HIMALAYAN REST CAMP - Some American boys who have never even been to the zoo back Stateside are proving to be the most enthusiastic of hunters. The sport has become a favorite pastime here, with organized hunting parties leaving every four or five days under the direction of Lt. Kay M. Adams. And although the participants are in every sense tyros, their bags have been quite impressive. Just look at the record:
  1 - A 600-pound mountain bear killed by Cpl. A. J. Filipelli.
  2 - Indian leopards or panthers averaging from six to eight and one-half feet in length.
  3 - Wild boar or pigs averaging from between 200 to 250 pounds.
  4 - Several deer and Indian spring buck (for which the lieutenant is still paying fines.)
  In addition to these larger animals, small game, such as porcupine and lizards, also abounds.
  Each party of embryo Frank Bucks is assigned one of two guides, each hired by the month. Fakir Singh and Rajah Singh know the country like a book. They bring in regular reports on game in the vicinity. Not yet has a tiger been bagged, although there have been several reports of their having molested villagers. The hunt continues.
  First come, first served is the credo for the trips. But if a man is not on the regular waiting list, he can arrange to draw arms and ammunition, leave information concerning his tentative destination and push off.


 By WALTER L. BRIGGS   United Press War Correspondent

    Brig. Gen. Caleb V. Haynes told newspapermen before he left the C.B.I. Theater recently for the United States after 18 months of fighting the Japanese from air bases in India and China that, largely as a result of American and R.A.F. operations over Burma, "I don't think there's any threat to India anymore."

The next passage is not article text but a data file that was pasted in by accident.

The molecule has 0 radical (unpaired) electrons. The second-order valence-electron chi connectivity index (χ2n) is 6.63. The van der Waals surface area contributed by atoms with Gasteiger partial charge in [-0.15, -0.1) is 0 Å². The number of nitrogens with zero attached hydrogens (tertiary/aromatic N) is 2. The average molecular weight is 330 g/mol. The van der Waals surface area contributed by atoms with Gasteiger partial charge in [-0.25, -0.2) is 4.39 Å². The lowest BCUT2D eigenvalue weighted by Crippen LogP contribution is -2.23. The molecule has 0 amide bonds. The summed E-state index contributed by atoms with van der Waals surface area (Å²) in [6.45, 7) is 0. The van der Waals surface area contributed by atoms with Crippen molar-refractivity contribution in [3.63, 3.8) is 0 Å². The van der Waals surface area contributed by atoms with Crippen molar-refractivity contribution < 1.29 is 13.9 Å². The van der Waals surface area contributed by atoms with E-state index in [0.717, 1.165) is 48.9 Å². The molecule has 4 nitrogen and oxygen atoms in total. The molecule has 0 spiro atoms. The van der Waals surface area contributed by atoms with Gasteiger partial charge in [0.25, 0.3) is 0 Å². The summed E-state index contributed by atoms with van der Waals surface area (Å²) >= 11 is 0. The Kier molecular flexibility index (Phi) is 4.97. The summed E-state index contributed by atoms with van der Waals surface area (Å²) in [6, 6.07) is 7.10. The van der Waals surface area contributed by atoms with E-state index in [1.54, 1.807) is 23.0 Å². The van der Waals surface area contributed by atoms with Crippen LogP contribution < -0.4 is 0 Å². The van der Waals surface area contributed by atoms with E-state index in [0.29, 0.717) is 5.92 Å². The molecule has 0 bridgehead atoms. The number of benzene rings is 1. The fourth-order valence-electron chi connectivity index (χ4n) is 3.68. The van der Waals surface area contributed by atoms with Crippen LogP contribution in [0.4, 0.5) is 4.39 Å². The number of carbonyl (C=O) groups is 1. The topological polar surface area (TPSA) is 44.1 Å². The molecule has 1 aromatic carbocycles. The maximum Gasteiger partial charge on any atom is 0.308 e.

"We definitely have them under control in the air," Haynes said. "and I think our efforts have kept the Japs from putting in enough personnel and material to reorganize their forces.
  "We have virtually denied them use of the port of Rangoon and badly smashed up their communications system throughout Burma. It's been great preparation for an offensive against Burma."
  The stocky, genial general held many important posts in this Theater since pioneering a flight from the United States to India in April, 1942. His most recent job was commander of American air forces at northeastern India bases.
  Haynes ferried hundreds of refugees from Burma during the last days of the Japanese campaign there and was the second Army pilot to cross the Himalayas from India with supplies to China. Brig. Gen. Donald Old, the first Army flyer to make the China trip, succeeded Haynes in the northeastern India command.
  Haynes said the highlight of his duty in the Far East was the first American mission over Hong Kong which he led in October, 1942, plastering shipping and shooting down 18 of 22 Japanese fighters with the loss of only one P-40 and one B-25.
  He stated that he had found the "standard of Jap flying personnel is dropping off, but that new pursuit planes are superior - they are speedier and climb faster - than early Zeros."
  Haynes returned with Maj. Gen. Harold George, Air Transport Command chief, who was on a tour of the Theater. It was Haynes' eighth Atlantic crossing.
  He told reporters he did not know the nature of his next assignment.
  He said his first call when he got home would be on his wife, who works in the draughting department of the Sperry Corp., in Garden City, N.Y. He has a 14-year-old son in high school.

'BOSSY IN THE WELL' How it was dood.


Cow Pulled To Safety In Thriller

    SE INDIA BASE - Of all the strange tales of India, none is more heart-rending than the one of "Bossy in the Well."